I’m sure there’s a condition involved. I always think of the words of Seymour in “Ghost World,” a character I’m afraid of turning into on a fundamental level: “You think it’s healthy to obsessively collect things? You can’t connect with other people, so you fill your life with stuff?” I don’t think it’s an obsession I can’t shake. I’ve already cut back on my disc purchases. Getting Netflix a couple of months back actually made things easier; it turns out I have few qualms with loading movie after movie from the cloud, even if they’re lower quality, and it’s a lot cheaper than shelling out money on discs.

I just read that last paragraph back. This has turned to babble. So be it. I was originally talking about throwing Moby Dick against the wall. Being overcome with the feeling of life to the point where I act out on my own in some way, alone in my apartment on a cold, rainy Vancouver night. I guess my version of tossing novels around lately has been to crack my laptop open and post something, anything – a picture, a post, a review, an e-mail. Something that makes a spark, that encourages the babble of others. Artists still bring fits of life on, but not in the same way the people I know do, through the communication of their own truths, dug out from conversations, from electronic flares shot off unexpectedly. Expressions that take me by surprise.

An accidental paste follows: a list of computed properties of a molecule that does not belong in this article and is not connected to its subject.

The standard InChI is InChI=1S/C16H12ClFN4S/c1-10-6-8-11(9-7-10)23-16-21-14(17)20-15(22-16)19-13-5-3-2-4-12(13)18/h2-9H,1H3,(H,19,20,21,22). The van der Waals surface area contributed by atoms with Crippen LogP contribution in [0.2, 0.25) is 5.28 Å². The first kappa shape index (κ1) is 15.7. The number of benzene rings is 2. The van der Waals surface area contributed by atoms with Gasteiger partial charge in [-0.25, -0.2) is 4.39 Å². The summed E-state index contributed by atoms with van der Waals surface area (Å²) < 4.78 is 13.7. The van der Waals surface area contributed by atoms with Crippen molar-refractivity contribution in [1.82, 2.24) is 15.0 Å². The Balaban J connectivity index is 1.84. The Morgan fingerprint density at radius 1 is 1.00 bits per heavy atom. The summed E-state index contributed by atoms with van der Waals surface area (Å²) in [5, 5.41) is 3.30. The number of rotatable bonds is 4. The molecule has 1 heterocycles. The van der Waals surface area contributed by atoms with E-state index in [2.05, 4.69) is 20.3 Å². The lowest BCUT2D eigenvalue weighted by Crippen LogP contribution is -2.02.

In a couple of weeks I’ll be making the rounds again. Bought a 60-day pass this time. Back in the faces of old friends grown half a year older, some more. Thinking of heading down the West Coast after all is said and done. I’m fantasizing about a dusty motel somewhere on the ass end of Los Angeles. I don’t even know where that is. But I know I’ll write while I’m there, smoke a cigarette, read a book. And toss it.

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About Joel Crary

Joel Crary is a 30'ish 21st century writer living in Vancouver, British Columbia. He enjoys films, mostly. View all posts by Joel Crary

3 responses to “Against the Wall